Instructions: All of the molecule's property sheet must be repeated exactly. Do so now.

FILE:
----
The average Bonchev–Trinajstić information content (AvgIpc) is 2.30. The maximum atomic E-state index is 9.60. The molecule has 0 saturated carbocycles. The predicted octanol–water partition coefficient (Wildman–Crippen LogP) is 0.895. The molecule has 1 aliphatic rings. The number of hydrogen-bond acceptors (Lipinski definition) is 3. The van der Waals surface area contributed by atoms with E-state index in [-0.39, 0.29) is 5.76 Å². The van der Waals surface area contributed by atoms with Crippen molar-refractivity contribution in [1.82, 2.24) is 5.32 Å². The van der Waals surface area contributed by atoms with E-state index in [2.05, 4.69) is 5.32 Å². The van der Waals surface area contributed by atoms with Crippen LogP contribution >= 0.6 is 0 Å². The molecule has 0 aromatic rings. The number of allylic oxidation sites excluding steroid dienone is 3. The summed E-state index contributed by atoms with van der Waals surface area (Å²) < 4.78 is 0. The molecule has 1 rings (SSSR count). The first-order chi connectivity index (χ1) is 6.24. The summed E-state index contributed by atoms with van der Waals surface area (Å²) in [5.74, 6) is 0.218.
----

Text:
The average Bonchev–Trinajstić information content (AvgIpc) is 2.30. The maximum atomic E-state index is 9.60. The molecule has 0 saturated carbocycles. The predicted octanol–water partition coefficient (Wildman–Crippen LogP) is 0.895. The molecule has 1 aliphatic rings. The number of hydrogen-bond acceptors (Lipinski definition) is 3. The van der Waals surface area contributed by atoms with E-state index in [-0.39, 0.29) is 5.76 Å². The van der Waals surface area contributed by atoms with Crippen molar-refractivity contribution in [1.82, 2.24) is 5.32 Å². The van der Waals surface area contributed by atoms with E-state index in [2.05, 4.69) is 5.32 Å². The van der Waals surface area contributed by atoms with Crippen LogP contribution >= 0.6 is 0 Å². The molecule has 0 aromatic rings. The number of allylic oxidation sites excluding steroid dienone is 3. The summed E-state index contributed by atoms with van der Waals surface area (Å²) < 4.78 is 0. The molecule has 1 rings (SSSR count). The first-order chi connectivity index (χ1) is 6.24. The summed E-state index contributed by atoms with van der Waals surface area (Å²) in [5.74, 6) is 0.218.